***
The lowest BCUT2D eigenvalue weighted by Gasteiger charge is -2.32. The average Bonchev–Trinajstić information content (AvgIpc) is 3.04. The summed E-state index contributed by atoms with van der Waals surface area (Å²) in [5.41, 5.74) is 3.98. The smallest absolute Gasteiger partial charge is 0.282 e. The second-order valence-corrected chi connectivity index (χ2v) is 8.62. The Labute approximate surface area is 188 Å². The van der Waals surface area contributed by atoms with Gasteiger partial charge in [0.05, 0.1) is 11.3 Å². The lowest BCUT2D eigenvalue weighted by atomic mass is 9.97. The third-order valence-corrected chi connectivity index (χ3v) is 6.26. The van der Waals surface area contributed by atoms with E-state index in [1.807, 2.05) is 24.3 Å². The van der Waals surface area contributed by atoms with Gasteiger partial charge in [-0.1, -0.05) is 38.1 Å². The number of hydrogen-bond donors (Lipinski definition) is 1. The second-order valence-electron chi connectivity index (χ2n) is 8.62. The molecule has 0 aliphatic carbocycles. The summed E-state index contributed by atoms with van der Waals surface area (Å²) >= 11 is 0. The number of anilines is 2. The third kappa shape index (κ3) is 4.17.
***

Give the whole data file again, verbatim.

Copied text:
The lowest BCUT2D eigenvalue weighted by Gasteiger charge is -2.32. The average Bonchev–Trinajstić information content (AvgIpc) is 3.04. The summed E-state index contributed by atoms with van der Waals surface area (Å²) in [5.41, 5.74) is 3.98. The smallest absolute Gasteiger partial charge is 0.282 e. The second-order valence-corrected chi connectivity index (χ2v) is 8.62. The Labute approximate surface area is 188 Å². The van der Waals surface area contributed by atoms with Gasteiger partial charge in [0.05, 0.1) is 11.3 Å². The lowest BCUT2D eigenvalue weighted by atomic mass is 9.97. The third-order valence-corrected chi connectivity index (χ3v) is 6.26. The van der Waals surface area contributed by atoms with E-state index in [1.807, 2.05) is 24.3 Å². The van der Waals surface area contributed by atoms with Gasteiger partial charge in [-0.1, -0.05) is 38.1 Å². The number of hydrogen-bond donors (Lipinski definition) is 1. The second-order valence-electron chi connectivity index (χ2n) is 8.62. The molecule has 0 aliphatic carbocycles. The summed E-state index contributed by atoms with van der Waals surface area (Å²) >= 11 is 0. The number of anilines is 2. The third kappa shape index (κ3) is 4.17.